A recent decision by the Supreme Court of British Columbia has reinforced the fact that municipalities are under no obligation to license illegal (albeit popular) businesses in their jurisdictions. In the decision Abbotsford (City) v. Weeds Glass & Gifts Ltd., 2016 BCSC 135, the Court issued an order to the City of Abbotsford granting an injunction against the Respondent that prevented it from operating its business in Abbotsford on the grounds that it did not hold a valid business licence.
The facts of the case are as follows: The Respondent operated a retail storefront that sold marihuana and marihuana products in the City of Abbotsford – an activity that is illegal under the federal Controlled Drugs and Substances Act. When the Respondent applied to the Abbotsford (the “City”) for a business licence, the application was refused on the basis that the Respondent had failed to comply with section 5.9 of the City’s business licence bylaw, which provided that:
“Every person who carries on a business in the City, shall comply with all bylaws of the City and all applicable laws, rules, codes, regulations and orders of all Federal or Provincial authorities having jurisdiction over such a business.”
To ensure compliance with this provision the business licensing bylaw also gives the City’s licence inspectors the authority to require business licence applicants to provide proof of certification or qualification required by a federal, provincial or local government authority with jurisdiction over a business. The Respondent was unable to comply with section 5.9 and could not provide license inspectors with proof of certification under any federal act (like, for example, the Marihuana for Medical Purposes Regulation). Accordingly, the City rejected its business licence application.
Despite its lack of business license, the Respondent continued to operate its storefront, which eventually led to the City seeking a court-ordered injunction. The Court found no reason to refuse the order as it was very clear that the City was trying to enforce a valid bylaw that the Respondent continued to breach. Interestingly, the Court concluded by saying to the Respondent that “if and when the law changes” some of the Respondent’s arguments could create an appropriate defense to the City’s action.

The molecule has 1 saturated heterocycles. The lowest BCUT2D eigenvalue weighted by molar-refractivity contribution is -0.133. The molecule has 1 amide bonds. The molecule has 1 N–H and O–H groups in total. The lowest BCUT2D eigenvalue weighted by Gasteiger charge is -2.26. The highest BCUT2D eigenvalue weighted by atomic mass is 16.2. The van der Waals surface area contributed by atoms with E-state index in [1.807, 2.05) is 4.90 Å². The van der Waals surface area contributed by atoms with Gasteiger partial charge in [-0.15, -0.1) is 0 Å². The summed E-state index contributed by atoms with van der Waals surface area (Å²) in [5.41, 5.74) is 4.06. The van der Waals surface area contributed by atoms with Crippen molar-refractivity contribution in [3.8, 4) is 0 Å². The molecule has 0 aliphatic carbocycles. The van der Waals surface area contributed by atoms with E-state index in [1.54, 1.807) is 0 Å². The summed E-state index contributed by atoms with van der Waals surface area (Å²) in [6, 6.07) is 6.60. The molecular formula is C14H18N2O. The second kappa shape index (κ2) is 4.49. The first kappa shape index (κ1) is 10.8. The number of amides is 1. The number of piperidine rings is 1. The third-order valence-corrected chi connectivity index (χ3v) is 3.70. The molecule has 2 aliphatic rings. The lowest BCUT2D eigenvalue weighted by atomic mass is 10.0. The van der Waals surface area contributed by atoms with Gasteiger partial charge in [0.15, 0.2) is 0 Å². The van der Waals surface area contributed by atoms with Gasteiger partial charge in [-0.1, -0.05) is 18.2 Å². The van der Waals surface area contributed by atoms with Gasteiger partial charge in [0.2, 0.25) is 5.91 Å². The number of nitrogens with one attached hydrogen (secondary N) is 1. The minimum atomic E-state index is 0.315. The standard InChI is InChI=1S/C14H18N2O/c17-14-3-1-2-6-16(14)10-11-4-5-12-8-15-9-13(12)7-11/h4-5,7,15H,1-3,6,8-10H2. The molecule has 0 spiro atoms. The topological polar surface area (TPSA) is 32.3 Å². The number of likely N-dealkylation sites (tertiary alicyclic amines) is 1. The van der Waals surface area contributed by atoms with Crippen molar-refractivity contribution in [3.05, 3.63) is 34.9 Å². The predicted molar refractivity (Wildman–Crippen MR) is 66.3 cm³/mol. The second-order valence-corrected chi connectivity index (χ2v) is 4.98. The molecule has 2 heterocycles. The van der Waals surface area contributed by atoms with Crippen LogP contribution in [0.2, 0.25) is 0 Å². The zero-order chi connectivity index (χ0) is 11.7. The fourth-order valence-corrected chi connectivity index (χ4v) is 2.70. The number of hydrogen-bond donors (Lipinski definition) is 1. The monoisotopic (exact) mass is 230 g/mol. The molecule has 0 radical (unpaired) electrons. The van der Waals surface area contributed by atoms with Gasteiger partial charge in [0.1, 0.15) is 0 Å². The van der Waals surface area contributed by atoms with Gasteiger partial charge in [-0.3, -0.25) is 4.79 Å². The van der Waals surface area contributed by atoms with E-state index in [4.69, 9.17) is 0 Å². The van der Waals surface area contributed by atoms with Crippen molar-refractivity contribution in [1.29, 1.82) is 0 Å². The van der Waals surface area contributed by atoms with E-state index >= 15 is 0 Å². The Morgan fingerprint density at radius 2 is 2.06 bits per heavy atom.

In some senses, the Abbotsford decision represents a fairly straightforward case of a court granting an injunction that allows a municipality to compel compliance with its bylaws. This said, the Court’s comments addressing some of the Respondent’s arguments about the perceived “unfairness” of targeting marihuana retailers may serve as a red flag for municipalities seeking to more finely control marihuana storefronts in the event that these businesses are no longer prohibited by federal laws.
There may soon be a time that, due to changes in the federal laws governing the sale of marihuana, municipalities will have to look for new ways to appropriately regulate marihuana retail operations. Changes to the federal legal landscape regulating the sale of marihuana could make it much more difficult for municipalities to refuse business licences for operations like “Weed, Glass, and Gifts”, and local governments should consider reviewing their land use and business licensing bylaws to ensure that, if legalized, they would be ready to proceed with bylaw amendments to determine the location and licensing regulations for marihuana retail operations. This will help ensure that they, like any other business or use, are appropriately regulated and sited. Such forward thinking will help to reduce any negative impacts that a unique new player to the retail scene could have on local governments and the people they serve.